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Discourse and dialogue done well

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The Associated Students of the University of La Verne held a Town Hall meeting in Morgan Auditorium recently where administrators from across the University were on hand to respond to students questions and concerns. Much of the discussion centered on diversity and inclusivity, which gave the students a chance to practice effective communication through different opinions and perspectives after one student made a comment that left the audience confused. 

This situation offered an example for how to correct an issue, and improve the discussion with communication and education, instead of with anger and belligerent bickering. 

Arman Agahi, junior history and political science major, made a comment pertaining to the hostile way he felt students were addressing the administrators. 

“You guys are coming at them very aggressively,” Agahi said. “Change is going to happen over time. If you were in the South, this conversation couldn’t be happening.” 

This comment led to audience discourse. Sometime after, ASULV president Jackie Ku ended the meeting. Although, for almost an hour after the meeting, about 15 different students, including Agahi, stayed behind to discuss the comment further. 

From this discussion, Agahi further explained that his original thought was mis-conveyed. Through that, graduate student for social justice in higher education Jasmine Marchbanks-Owens, who was present during the both discussions, let him know that comments such as those only contribute to the loss of the message that minority students are trying to communicate to administrators.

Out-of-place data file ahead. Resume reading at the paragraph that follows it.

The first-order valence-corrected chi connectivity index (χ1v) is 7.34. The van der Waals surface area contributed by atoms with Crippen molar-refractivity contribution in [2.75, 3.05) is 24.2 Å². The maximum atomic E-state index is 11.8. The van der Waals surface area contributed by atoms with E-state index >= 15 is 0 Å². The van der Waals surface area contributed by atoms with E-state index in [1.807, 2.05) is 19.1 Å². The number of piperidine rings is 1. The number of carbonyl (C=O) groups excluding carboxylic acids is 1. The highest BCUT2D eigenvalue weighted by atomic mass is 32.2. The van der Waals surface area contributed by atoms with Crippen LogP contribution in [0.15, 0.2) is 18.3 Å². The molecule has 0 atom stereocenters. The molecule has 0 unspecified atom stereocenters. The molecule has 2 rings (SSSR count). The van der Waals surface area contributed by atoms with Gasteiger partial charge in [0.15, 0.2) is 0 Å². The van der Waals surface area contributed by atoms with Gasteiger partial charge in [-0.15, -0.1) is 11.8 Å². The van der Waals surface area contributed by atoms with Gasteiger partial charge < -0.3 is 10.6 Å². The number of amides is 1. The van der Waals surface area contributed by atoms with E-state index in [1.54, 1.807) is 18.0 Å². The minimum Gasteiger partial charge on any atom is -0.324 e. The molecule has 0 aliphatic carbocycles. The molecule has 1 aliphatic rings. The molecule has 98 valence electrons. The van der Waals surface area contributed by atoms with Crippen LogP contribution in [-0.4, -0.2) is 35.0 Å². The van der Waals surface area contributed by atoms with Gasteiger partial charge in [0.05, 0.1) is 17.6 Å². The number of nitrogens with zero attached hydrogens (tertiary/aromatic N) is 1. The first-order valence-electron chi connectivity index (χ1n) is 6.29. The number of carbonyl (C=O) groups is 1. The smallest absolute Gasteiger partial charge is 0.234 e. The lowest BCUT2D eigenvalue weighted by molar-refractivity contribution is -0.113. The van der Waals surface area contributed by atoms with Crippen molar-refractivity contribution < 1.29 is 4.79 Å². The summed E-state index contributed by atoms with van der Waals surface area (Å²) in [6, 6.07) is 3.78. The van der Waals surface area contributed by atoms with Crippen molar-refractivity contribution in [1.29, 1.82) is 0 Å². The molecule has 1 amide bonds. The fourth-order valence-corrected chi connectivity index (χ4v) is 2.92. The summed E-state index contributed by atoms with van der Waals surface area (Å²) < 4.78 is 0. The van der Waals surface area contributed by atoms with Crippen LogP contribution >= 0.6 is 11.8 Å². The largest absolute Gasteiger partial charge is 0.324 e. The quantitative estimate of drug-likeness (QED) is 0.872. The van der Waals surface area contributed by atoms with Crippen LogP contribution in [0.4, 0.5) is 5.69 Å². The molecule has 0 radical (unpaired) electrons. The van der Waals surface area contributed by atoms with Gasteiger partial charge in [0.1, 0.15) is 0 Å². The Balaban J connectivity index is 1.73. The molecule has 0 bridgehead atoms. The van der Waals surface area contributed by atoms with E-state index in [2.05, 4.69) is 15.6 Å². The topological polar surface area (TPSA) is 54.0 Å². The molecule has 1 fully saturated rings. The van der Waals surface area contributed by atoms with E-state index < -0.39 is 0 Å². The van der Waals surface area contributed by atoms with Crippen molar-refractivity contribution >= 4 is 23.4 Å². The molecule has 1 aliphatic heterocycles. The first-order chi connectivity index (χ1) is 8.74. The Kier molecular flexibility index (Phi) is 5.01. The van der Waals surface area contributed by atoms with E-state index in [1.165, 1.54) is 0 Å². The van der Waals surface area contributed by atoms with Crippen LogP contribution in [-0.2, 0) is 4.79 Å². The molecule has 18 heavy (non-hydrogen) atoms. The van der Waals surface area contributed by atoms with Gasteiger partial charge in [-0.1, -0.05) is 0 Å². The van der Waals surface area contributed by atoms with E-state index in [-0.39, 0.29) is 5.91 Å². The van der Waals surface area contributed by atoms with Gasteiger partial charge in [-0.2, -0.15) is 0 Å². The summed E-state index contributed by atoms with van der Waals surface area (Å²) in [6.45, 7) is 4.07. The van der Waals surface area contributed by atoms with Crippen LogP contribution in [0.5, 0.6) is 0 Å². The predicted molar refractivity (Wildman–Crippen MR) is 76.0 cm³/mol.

Marchbanks-Owens did not place blame on Agahi for his lack of knowledge on how to address the issue, but instead the University for their failing system on how to properly discuss issues of diversity and inclusivity. 

Although the comment brought on intense emotional reactions, there were still students who took the initiative to stay behind and not only explain why he should not have made such a comment, but also took the time to learn why it is that he said it in the first place. 

Interactions such as these prove to show that just because someone may be ignorant to a topic does not mean they cannot learn and resolve their ignorance through educational discussion. 

Instead of using our heightened emotions to argue back and forth with no endpoint in sight, we instead must use that emotion to try to educate and communicate with individuals as to why their comments may be unnecessary, hurtful or ignorant. 

There will be no progress in these issues if all we see is anger when the topic comes up. Patience and educational discussion are the key to eliminating ignorance, thus eliminating the heated bickering as response.

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